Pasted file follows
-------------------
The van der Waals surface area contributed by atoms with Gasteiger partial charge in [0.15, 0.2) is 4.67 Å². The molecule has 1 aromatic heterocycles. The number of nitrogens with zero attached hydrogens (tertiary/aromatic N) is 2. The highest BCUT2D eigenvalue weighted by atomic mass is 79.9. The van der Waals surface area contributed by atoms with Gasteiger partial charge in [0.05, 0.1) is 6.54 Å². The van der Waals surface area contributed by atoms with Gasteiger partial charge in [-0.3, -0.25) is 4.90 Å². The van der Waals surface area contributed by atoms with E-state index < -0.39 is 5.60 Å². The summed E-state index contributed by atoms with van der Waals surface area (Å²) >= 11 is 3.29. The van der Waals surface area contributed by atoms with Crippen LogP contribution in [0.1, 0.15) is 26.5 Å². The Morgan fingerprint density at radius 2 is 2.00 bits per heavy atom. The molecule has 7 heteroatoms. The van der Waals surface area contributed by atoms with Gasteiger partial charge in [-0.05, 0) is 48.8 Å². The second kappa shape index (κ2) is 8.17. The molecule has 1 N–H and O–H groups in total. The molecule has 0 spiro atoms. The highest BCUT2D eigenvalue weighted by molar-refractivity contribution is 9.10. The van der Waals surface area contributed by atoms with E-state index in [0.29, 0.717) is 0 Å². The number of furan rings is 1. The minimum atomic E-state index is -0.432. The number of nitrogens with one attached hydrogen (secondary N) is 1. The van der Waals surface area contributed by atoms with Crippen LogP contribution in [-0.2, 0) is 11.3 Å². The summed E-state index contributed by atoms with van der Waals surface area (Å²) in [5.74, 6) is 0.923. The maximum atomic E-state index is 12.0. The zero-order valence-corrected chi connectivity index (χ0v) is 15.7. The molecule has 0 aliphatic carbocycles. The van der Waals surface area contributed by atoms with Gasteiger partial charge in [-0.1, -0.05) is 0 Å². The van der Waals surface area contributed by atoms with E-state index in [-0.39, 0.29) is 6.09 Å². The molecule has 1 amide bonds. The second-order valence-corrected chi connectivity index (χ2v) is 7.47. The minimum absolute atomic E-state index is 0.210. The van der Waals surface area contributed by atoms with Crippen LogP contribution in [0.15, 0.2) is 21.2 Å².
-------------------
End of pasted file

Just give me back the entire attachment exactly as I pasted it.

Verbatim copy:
The van der Waals surface area contributed by atoms with Gasteiger partial charge in [0.15, 0.2) is 4.67 Å². The molecule has 1 aromatic heterocycles. The number of nitrogens with zero attached hydrogens (tertiary/aromatic N) is 2. The highest BCUT2D eigenvalue weighted by atomic mass is 79.9. The van der Waals surface area contributed by atoms with Gasteiger partial charge in [0.05, 0.1) is 6.54 Å². The van der Waals surface area contributed by atoms with Gasteiger partial charge in [-0.3, -0.25) is 4.90 Å². The van der Waals surface area contributed by atoms with E-state index < -0.39 is 5.60 Å². The summed E-state index contributed by atoms with van der Waals surface area (Å²) >= 11 is 3.29. The van der Waals surface area contributed by atoms with Crippen LogP contribution in [0.1, 0.15) is 26.5 Å². The Morgan fingerprint density at radius 2 is 2.00 bits per heavy atom. The molecule has 7 heteroatoms. The van der Waals surface area contributed by atoms with Gasteiger partial charge in [-0.05, 0) is 48.8 Å². The second kappa shape index (κ2) is 8.17. The molecule has 1 N–H and O–H groups in total. The molecule has 0 spiro atoms. The highest BCUT2D eigenvalue weighted by molar-refractivity contribution is 9.10. The van der Waals surface area contributed by atoms with E-state index in [0.29, 0.717) is 0 Å². The number of furan rings is 1. The minimum atomic E-state index is -0.432. The number of nitrogens with one attached hydrogen (secondary N) is 1. The van der Waals surface area contributed by atoms with Crippen LogP contribution in [-0.2, 0) is 11.3 Å². The summed E-state index contributed by atoms with van der Waals surface area (Å²) in [5.74, 6) is 0.923. The maximum atomic E-state index is 12.0. The zero-order valence-corrected chi connectivity index (χ0v) is 15.7. The molecule has 0 aliphatic carbocycles. The van der Waals surface area contributed by atoms with Gasteiger partial charge in [-0.1, -0.05) is 0 Å². The van der Waals surface area contributed by atoms with E-state index in [-0.39, 0.29) is 6.09 Å². The molecule has 1 amide bonds. The second-order valence-corrected chi connectivity index (χ2v) is 7.47. The minimum absolute atomic E-state index is 0.210. The van der Waals surface area contributed by atoms with Crippen LogP contribution in [0.15, 0.2) is 21.2 Å².